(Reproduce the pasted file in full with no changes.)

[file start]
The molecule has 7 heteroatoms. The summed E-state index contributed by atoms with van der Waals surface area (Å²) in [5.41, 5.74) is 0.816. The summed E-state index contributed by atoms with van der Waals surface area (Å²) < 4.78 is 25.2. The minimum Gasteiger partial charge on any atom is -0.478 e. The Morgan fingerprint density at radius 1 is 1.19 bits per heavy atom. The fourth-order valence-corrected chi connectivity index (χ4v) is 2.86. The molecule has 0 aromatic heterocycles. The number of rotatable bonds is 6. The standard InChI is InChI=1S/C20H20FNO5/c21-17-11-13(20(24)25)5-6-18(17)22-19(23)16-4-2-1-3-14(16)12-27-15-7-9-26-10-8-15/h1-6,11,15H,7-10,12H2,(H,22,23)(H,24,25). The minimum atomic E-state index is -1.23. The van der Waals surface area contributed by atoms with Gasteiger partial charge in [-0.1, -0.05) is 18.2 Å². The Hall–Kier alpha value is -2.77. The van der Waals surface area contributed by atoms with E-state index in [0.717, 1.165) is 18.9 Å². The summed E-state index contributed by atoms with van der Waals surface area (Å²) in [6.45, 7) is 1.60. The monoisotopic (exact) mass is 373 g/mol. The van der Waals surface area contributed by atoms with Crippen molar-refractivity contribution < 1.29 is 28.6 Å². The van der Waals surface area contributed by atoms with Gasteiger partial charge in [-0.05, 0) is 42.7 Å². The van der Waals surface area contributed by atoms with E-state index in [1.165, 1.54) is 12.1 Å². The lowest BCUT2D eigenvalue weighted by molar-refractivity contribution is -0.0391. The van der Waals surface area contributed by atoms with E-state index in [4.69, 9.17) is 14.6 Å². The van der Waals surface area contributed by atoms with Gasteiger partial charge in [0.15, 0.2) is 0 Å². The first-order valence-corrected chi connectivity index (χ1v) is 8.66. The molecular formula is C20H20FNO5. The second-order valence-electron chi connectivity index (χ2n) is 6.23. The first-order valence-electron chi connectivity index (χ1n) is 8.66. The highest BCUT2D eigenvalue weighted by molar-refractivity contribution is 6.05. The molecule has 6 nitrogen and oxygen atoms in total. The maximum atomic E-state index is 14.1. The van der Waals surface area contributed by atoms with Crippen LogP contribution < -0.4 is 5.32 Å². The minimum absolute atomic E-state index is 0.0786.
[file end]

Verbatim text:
The molecule has 7 heteroatoms. The summed E-state index contributed by atoms with van der Waals surface area (Å²) in [5.41, 5.74) is 0.816. The summed E-state index contributed by atoms with van der Waals surface area (Å²) < 4.78 is 25.2. The minimum Gasteiger partial charge on any atom is -0.478 e. The Morgan fingerprint density at radius 1 is 1.19 bits per heavy atom. The fourth-order valence-corrected chi connectivity index (χ4v) is 2.86. The molecule has 0 aromatic heterocycles. The number of rotatable bonds is 6. The standard InChI is InChI=1S/C20H20FNO5/c21-17-11-13(20(24)25)5-6-18(17)22-19(23)16-4-2-1-3-14(16)12-27-15-7-9-26-10-8-15/h1-6,11,15H,7-10,12H2,(H,22,23)(H,24,25). The minimum atomic E-state index is -1.23. The van der Waals surface area contributed by atoms with Gasteiger partial charge in [-0.1, -0.05) is 18.2 Å². The Hall–Kier alpha value is -2.77. The van der Waals surface area contributed by atoms with E-state index in [0.717, 1.165) is 18.9 Å². The summed E-state index contributed by atoms with van der Waals surface area (Å²) in [6.45, 7) is 1.60. The monoisotopic (exact) mass is 373 g/mol. The van der Waals surface area contributed by atoms with Crippen molar-refractivity contribution < 1.29 is 28.6 Å². The van der Waals surface area contributed by atoms with Gasteiger partial charge in [-0.05, 0) is 42.7 Å². The van der Waals surface area contributed by atoms with E-state index in [1.165, 1.54) is 12.1 Å². The lowest BCUT2D eigenvalue weighted by molar-refractivity contribution is -0.0391. The van der Waals surface area contributed by atoms with E-state index in [4.69, 9.17) is 14.6 Å². The van der Waals surface area contributed by atoms with Gasteiger partial charge in [0.15, 0.2) is 0 Å². The first-order valence-corrected chi connectivity index (χ1v) is 8.66. The molecular formula is C20H20FNO5. The second-order valence-electron chi connectivity index (χ2n) is 6.23. The first-order valence-electron chi connectivity index (χ1n) is 8.66. The highest BCUT2D eigenvalue weighted by molar-refractivity contribution is 6.05. The molecule has 6 nitrogen and oxygen atoms in total. The maximum atomic E-state index is 14.1. The van der Waals surface area contributed by atoms with Crippen LogP contribution < -0.4 is 5.32 Å². The minimum absolute atomic E-state index is 0.0786.